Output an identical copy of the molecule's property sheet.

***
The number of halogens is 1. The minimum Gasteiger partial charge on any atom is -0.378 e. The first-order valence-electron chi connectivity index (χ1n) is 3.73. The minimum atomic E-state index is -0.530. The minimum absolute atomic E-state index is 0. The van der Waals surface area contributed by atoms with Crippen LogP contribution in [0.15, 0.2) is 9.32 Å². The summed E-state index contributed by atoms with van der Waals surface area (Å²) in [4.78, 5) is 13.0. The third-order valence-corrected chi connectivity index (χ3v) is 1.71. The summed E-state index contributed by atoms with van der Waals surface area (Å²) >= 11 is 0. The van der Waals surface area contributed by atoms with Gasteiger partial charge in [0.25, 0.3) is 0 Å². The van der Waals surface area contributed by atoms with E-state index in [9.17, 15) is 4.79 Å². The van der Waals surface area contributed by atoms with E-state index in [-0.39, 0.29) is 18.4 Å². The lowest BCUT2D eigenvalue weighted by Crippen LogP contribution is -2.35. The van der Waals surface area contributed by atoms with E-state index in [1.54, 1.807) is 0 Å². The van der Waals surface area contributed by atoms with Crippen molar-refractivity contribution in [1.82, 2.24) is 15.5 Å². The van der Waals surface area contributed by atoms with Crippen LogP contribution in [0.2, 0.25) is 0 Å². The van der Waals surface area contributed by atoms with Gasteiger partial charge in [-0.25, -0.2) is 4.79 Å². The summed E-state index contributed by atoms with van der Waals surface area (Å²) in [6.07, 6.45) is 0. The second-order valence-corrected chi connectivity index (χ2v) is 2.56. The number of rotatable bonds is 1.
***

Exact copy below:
The number of halogens is 1. The minimum Gasteiger partial charge on any atom is -0.378 e. The first-order valence-electron chi connectivity index (χ1n) is 3.73. The minimum atomic E-state index is -0.530. The minimum absolute atomic E-state index is 0. The van der Waals surface area contributed by atoms with Crippen LogP contribution in [0.15, 0.2) is 9.32 Å². The summed E-state index contributed by atoms with van der Waals surface area (Å²) in [4.78, 5) is 13.0. The third-order valence-corrected chi connectivity index (χ3v) is 1.71. The summed E-state index contributed by atoms with van der Waals surface area (Å²) >= 11 is 0. The van der Waals surface area contributed by atoms with Gasteiger partial charge in [0.25, 0.3) is 0 Å². The van der Waals surface area contributed by atoms with E-state index in [9.17, 15) is 4.79 Å². The van der Waals surface area contributed by atoms with E-state index in [-0.39, 0.29) is 18.4 Å². The lowest BCUT2D eigenvalue weighted by Crippen LogP contribution is -2.35. The van der Waals surface area contributed by atoms with E-state index in [1.54, 1.807) is 0 Å². The van der Waals surface area contributed by atoms with Crippen molar-refractivity contribution in [1.82, 2.24) is 15.5 Å². The van der Waals surface area contributed by atoms with Crippen LogP contribution in [0.2, 0.25) is 0 Å². The van der Waals surface area contributed by atoms with Gasteiger partial charge in [-0.25, -0.2) is 4.79 Å². The summed E-state index contributed by atoms with van der Waals surface area (Å²) in [6.07, 6.45) is 0. The second-order valence-corrected chi connectivity index (χ2v) is 2.56. The number of rotatable bonds is 1.